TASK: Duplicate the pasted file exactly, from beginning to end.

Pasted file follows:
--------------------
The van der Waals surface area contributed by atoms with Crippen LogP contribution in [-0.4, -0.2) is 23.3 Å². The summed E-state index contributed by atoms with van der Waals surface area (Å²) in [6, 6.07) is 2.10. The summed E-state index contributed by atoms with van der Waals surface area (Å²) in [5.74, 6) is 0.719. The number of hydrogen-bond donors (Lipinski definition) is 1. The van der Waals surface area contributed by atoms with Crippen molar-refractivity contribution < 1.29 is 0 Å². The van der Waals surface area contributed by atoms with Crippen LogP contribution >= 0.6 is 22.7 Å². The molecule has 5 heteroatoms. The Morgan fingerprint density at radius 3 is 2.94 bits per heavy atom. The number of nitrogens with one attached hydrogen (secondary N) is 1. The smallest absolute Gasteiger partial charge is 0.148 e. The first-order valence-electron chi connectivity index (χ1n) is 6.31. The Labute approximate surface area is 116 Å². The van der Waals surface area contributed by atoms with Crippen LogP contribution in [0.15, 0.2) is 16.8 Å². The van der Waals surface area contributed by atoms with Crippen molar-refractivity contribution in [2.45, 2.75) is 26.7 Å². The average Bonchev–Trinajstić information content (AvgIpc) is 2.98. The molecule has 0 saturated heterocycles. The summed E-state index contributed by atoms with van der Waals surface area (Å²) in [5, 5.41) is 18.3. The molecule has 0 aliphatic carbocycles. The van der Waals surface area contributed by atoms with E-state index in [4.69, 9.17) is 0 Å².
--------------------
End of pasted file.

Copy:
The van der Waals surface area contributed by atoms with Crippen LogP contribution in [-0.4, -0.2) is 23.3 Å². The summed E-state index contributed by atoms with van der Waals surface area (Å²) in [6, 6.07) is 2.10. The summed E-state index contributed by atoms with van der Waals surface area (Å²) in [5.74, 6) is 0.719. The number of hydrogen-bond donors (Lipinski definition) is 1. The van der Waals surface area contributed by atoms with Crippen molar-refractivity contribution < 1.29 is 0 Å². The van der Waals surface area contributed by atoms with Crippen LogP contribution >= 0.6 is 22.7 Å². The molecule has 5 heteroatoms. The Morgan fingerprint density at radius 3 is 2.94 bits per heavy atom. The number of nitrogens with one attached hydrogen (secondary N) is 1. The smallest absolute Gasteiger partial charge is 0.148 e. The first-order valence-electron chi connectivity index (χ1n) is 6.31. The Labute approximate surface area is 116 Å². The van der Waals surface area contributed by atoms with Crippen LogP contribution in [0.15, 0.2) is 16.8 Å². The van der Waals surface area contributed by atoms with Crippen molar-refractivity contribution in [2.45, 2.75) is 26.7 Å². The average Bonchev–Trinajstić information content (AvgIpc) is 2.98. The molecule has 0 saturated heterocycles. The summed E-state index contributed by atoms with van der Waals surface area (Å²) in [5, 5.41) is 18.3. The molecule has 0 aliphatic carbocycles. The van der Waals surface area contributed by atoms with E-state index in [4.69, 9.17) is 0 Å².